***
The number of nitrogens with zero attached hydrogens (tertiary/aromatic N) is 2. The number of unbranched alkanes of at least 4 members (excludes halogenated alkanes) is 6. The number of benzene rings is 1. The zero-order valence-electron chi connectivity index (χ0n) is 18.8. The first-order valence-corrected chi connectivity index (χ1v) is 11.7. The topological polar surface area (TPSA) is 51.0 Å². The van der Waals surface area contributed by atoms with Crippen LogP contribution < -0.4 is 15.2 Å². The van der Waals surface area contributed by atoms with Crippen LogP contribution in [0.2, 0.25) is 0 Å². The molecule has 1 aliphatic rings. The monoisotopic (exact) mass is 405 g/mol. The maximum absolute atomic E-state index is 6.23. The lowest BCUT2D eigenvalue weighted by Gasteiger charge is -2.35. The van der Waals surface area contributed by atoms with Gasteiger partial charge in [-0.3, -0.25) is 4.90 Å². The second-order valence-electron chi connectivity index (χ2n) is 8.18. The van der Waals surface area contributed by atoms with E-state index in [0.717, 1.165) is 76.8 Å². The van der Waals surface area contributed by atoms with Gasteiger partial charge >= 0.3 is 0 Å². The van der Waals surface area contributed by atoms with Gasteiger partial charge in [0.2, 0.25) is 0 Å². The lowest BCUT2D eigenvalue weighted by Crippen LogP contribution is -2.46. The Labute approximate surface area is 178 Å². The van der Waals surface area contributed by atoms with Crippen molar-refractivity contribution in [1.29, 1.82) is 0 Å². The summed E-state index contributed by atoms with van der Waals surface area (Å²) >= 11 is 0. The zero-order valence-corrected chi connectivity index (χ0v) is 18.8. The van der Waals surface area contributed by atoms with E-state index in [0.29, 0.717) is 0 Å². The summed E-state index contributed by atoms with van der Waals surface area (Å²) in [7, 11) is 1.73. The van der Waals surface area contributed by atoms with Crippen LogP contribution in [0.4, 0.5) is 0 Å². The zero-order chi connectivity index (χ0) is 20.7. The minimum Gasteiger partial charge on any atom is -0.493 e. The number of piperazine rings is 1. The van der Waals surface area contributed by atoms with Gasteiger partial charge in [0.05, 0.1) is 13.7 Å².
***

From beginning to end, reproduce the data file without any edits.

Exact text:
The number of nitrogens with zero attached hydrogens (tertiary/aromatic N) is 2. The number of unbranched alkanes of at least 4 members (excludes halogenated alkanes) is 6. The number of benzene rings is 1. The zero-order valence-electron chi connectivity index (χ0n) is 18.8. The first-order valence-corrected chi connectivity index (χ1v) is 11.7. The topological polar surface area (TPSA) is 51.0 Å². The van der Waals surface area contributed by atoms with Crippen LogP contribution < -0.4 is 15.2 Å². The van der Waals surface area contributed by atoms with Crippen LogP contribution in [0.2, 0.25) is 0 Å². The molecule has 1 aliphatic rings. The monoisotopic (exact) mass is 405 g/mol. The maximum absolute atomic E-state index is 6.23. The lowest BCUT2D eigenvalue weighted by Gasteiger charge is -2.35. The van der Waals surface area contributed by atoms with Gasteiger partial charge in [-0.3, -0.25) is 4.90 Å². The second-order valence-electron chi connectivity index (χ2n) is 8.18. The van der Waals surface area contributed by atoms with E-state index in [0.717, 1.165) is 76.8 Å². The van der Waals surface area contributed by atoms with Gasteiger partial charge >= 0.3 is 0 Å². The van der Waals surface area contributed by atoms with Gasteiger partial charge in [0.2, 0.25) is 0 Å². The lowest BCUT2D eigenvalue weighted by Crippen LogP contribution is -2.46. The Labute approximate surface area is 178 Å². The van der Waals surface area contributed by atoms with Crippen molar-refractivity contribution in [1.29, 1.82) is 0 Å². The summed E-state index contributed by atoms with van der Waals surface area (Å²) >= 11 is 0. The zero-order valence-corrected chi connectivity index (χ0v) is 18.8. The van der Waals surface area contributed by atoms with E-state index in [0.29, 0.717) is 0 Å². The summed E-state index contributed by atoms with van der Waals surface area (Å²) in [7, 11) is 1.73. The van der Waals surface area contributed by atoms with Crippen LogP contribution in [0.4, 0.5) is 0 Å². The zero-order chi connectivity index (χ0) is 20.7. The minimum Gasteiger partial charge on any atom is -0.493 e. The number of piperazine rings is 1. The van der Waals surface area contributed by atoms with Gasteiger partial charge in [0.05, 0.1) is 13.7 Å².